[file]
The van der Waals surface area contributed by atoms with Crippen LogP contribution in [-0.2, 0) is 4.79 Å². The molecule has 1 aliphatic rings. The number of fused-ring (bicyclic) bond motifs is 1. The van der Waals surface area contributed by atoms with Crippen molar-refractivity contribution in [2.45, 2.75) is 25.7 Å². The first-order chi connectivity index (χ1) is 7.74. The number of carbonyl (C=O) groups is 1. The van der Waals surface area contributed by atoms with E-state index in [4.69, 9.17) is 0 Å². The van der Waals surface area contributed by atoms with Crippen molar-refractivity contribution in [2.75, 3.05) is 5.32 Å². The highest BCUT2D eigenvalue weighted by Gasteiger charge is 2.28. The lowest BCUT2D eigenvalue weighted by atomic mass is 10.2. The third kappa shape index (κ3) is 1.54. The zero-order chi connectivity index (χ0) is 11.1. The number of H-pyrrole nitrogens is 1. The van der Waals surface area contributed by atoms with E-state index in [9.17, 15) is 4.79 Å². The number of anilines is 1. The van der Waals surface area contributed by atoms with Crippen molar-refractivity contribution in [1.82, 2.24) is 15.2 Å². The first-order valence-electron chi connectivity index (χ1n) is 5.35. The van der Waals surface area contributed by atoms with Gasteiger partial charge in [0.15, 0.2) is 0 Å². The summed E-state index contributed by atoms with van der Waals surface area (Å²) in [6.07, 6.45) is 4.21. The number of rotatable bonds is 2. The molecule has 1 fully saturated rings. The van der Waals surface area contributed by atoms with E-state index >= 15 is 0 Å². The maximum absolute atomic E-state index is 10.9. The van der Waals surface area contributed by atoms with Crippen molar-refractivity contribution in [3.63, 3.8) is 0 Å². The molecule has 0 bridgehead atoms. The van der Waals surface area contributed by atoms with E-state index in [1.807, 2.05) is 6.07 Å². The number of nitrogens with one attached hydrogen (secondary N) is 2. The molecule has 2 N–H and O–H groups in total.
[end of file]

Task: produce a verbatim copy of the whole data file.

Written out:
The van der Waals surface area contributed by atoms with Crippen LogP contribution in [-0.2, 0) is 4.79 Å². The molecule has 1 aliphatic rings. The number of fused-ring (bicyclic) bond motifs is 1. The van der Waals surface area contributed by atoms with Crippen molar-refractivity contribution in [2.45, 2.75) is 25.7 Å². The first-order chi connectivity index (χ1) is 7.74. The number of carbonyl (C=O) groups is 1. The van der Waals surface area contributed by atoms with E-state index in [4.69, 9.17) is 0 Å². The van der Waals surface area contributed by atoms with Crippen molar-refractivity contribution in [2.75, 3.05) is 5.32 Å². The highest BCUT2D eigenvalue weighted by Gasteiger charge is 2.28. The lowest BCUT2D eigenvalue weighted by atomic mass is 10.2. The third kappa shape index (κ3) is 1.54. The zero-order chi connectivity index (χ0) is 11.1. The number of H-pyrrole nitrogens is 1. The van der Waals surface area contributed by atoms with E-state index in [9.17, 15) is 4.79 Å². The number of anilines is 1. The van der Waals surface area contributed by atoms with Crippen molar-refractivity contribution in [1.82, 2.24) is 15.2 Å². The first-order valence-electron chi connectivity index (χ1n) is 5.35. The van der Waals surface area contributed by atoms with Gasteiger partial charge in [0.15, 0.2) is 0 Å². The summed E-state index contributed by atoms with van der Waals surface area (Å²) in [6.07, 6.45) is 4.21. The number of rotatable bonds is 2. The molecule has 1 fully saturated rings. The van der Waals surface area contributed by atoms with E-state index >= 15 is 0 Å². The maximum absolute atomic E-state index is 10.9. The van der Waals surface area contributed by atoms with Crippen molar-refractivity contribution in [3.63, 3.8) is 0 Å². The molecule has 0 bridgehead atoms. The van der Waals surface area contributed by atoms with E-state index in [1.807, 2.05) is 6.07 Å². The number of nitrogens with one attached hydrogen (secondary N) is 2. The molecule has 2 N–H and O–H groups in total.